No escape from the gridlock for Malaysians

A road safety expert said the outlook for roads in the Klang Valley and major highways in 2024 appear to lean towards worsening conditions due to the continued increase in vehicle ownership, among others.

Junaid Ibrahim And Gerard Gimino

Junaid Ibrahim And Gerard Gimino

The Star

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Bumper-to-bumper traffic along Jalan Profesor Diraja Ungku Aziz is a regular thing for users. PHOTO: THE STAR

January 3, 2024

PETALING JAYA – Traffic jams are not something out of the ordinary for Malaysians, with many “accepting” it as part of life, but congestion has worsened and experts say it will be a bigger headache this year.

Road safety expert Assoc Prof Law Teik Hua said the outlook for roads in the Klang Valley and major highways in 2024 appear to lean towards worsening conditions due to the continued increase in vehicle ownership, among others.

“The ongoing trend of increasing vehicle ownership is expected to persist, amplifying congestion concerns,” said Law, who heads Universiti Putra Malaysia’s Road Safety Research Centre.

Many motorists can relate to how a one-way trip from Melaka to the Klang Valley, which usually takes about two and a half hours, can turn into a five-hour crawl.

For writer Jarod Wong, 34, this was his recent nightmare with the jam beginning right upon exiting the Ayer Keroh toll plaza.

“It was a bumper-to-bumper crawl all the way to Bangi (Selangor).

“I did expect some congestion since it was the Deepavali long weekend, but this completely caught me off-guard,” he said.

Executive V. Nithya, 29, said her daily commute to work from Shah Alam to Kuala Lumpur was supposed to be only about 45 minutes. Now, it takes her over an hour.

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She is among thousands of Malaysians who decided to purchase a car back in 2020 when there was a tax exemption to stimulate sales after the pandemic hit.

“I used to take public transportation when I first started working. However, during the pandemic I felt it was safer to commute using my own car.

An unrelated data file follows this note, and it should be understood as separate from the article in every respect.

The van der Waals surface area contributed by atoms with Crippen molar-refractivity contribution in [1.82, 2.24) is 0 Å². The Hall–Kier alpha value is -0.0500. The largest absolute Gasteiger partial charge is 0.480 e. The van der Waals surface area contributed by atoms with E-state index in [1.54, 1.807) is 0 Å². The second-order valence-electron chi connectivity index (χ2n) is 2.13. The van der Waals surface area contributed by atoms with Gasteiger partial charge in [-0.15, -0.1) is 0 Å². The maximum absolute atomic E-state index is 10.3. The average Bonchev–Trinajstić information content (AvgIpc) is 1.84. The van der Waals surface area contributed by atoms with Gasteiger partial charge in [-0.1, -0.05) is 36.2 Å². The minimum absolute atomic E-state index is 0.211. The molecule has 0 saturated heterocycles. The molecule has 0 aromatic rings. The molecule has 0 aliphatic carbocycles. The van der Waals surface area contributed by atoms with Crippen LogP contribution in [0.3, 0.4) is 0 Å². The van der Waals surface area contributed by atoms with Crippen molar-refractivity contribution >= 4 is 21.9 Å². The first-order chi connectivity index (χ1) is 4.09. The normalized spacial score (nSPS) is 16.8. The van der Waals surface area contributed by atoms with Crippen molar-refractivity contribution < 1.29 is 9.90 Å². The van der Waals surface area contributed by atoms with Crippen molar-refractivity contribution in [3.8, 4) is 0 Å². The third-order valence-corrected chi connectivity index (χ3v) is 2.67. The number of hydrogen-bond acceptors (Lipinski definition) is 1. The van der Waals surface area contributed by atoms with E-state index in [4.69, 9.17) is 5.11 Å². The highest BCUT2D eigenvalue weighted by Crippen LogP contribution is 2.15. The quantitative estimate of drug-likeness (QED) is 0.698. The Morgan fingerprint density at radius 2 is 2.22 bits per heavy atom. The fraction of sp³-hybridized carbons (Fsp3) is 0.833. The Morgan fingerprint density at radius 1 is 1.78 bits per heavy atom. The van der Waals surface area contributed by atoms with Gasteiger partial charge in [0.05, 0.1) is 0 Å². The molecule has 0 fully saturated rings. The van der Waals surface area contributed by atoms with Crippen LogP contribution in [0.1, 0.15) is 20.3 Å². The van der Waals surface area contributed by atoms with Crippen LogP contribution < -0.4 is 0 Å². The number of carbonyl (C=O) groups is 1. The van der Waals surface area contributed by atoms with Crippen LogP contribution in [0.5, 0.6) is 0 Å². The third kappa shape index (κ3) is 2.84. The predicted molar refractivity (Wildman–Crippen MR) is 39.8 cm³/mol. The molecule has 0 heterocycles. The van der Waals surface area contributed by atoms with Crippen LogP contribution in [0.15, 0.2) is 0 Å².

“For the first year, the traffic was still bearable. A journey to my workplace in the city centre would take only a maximum of 45 minutes via highways.

“But after more companies lifted the work from home arrangement (as the pandemic eased), more cars were on the road. That was when congestion started to get bad,” she added.

Driving has got more exhausting for Rabiahtul Adawiyah, 30, who regularly travels from Kuala Lumpur to her hometown in Taiping, Perak, on weekends.

“I can understand it if the traffic is congested during festive seasons or school holidays as it has always been that way.

“But last year, the traffic was bad every weekend. There are just more cars lately,” she said, adding that her journey would take almost double the time she usually needed.

“With the traffic congestion, I get tired more easily while at the wheel, so I would stop at the rest area a few times to freshen up and it does take a lot more time to reach my destination,” Rabiahtul added.

Law said “unoptimised traffic flow and infrastructure limitations” were also contributing to congestion.

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While efforts are under way to enhance public transportation, he said the maturation period for these improvements could take longer.

“Despite policy initiatives, the immediate impact on relieving congestion through public transport enhancements may take time to materialise,” he added.

Law said a combination of infrastructure improvements, smart traffic management and technological solutions is needed to address congestion during peak seasons along major highways in the Klang Valley and other urban areas.

This should include integrating artificial intelligence (AI) into traffic monitoring and management systems to significantly enhance their effectiveness, among others.

“Implementing round-the-clock AI applications for real-time traffic analysis, and notifying authorities promptly about accidents, traffic light performance and road conditions ensure rapid incident detection.

“They can also aid in swift responses for enhanced traffic management, road safety and the utilisation of traffic control infrastructure,” he added.

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Law also proposed that policymakers prioritise a clear shift towards public transportation over private vehicle use.

“Comprehensive strategies including the enhancement and expansion of existing transit systems as well as investment in modernising and upgrading public transport infrastructure can significantly contribute to the reliability and efficiency of these services,” he said.

Promoting flexible working hours could also be a means towards staggering the morning and evening traffic rush hours.

“Employers are encouraged to implement flexible schedules to empower employees to start and end their workdays at different times, distributing the commuting load more evenly and contributing to a substantial reduction in the number of commuters on the road.

“This approach not only mitigates traffic congestion but also aligns with the evolving landscape of work preferences, offering employees greater flexibility and work-life balance,” he said.

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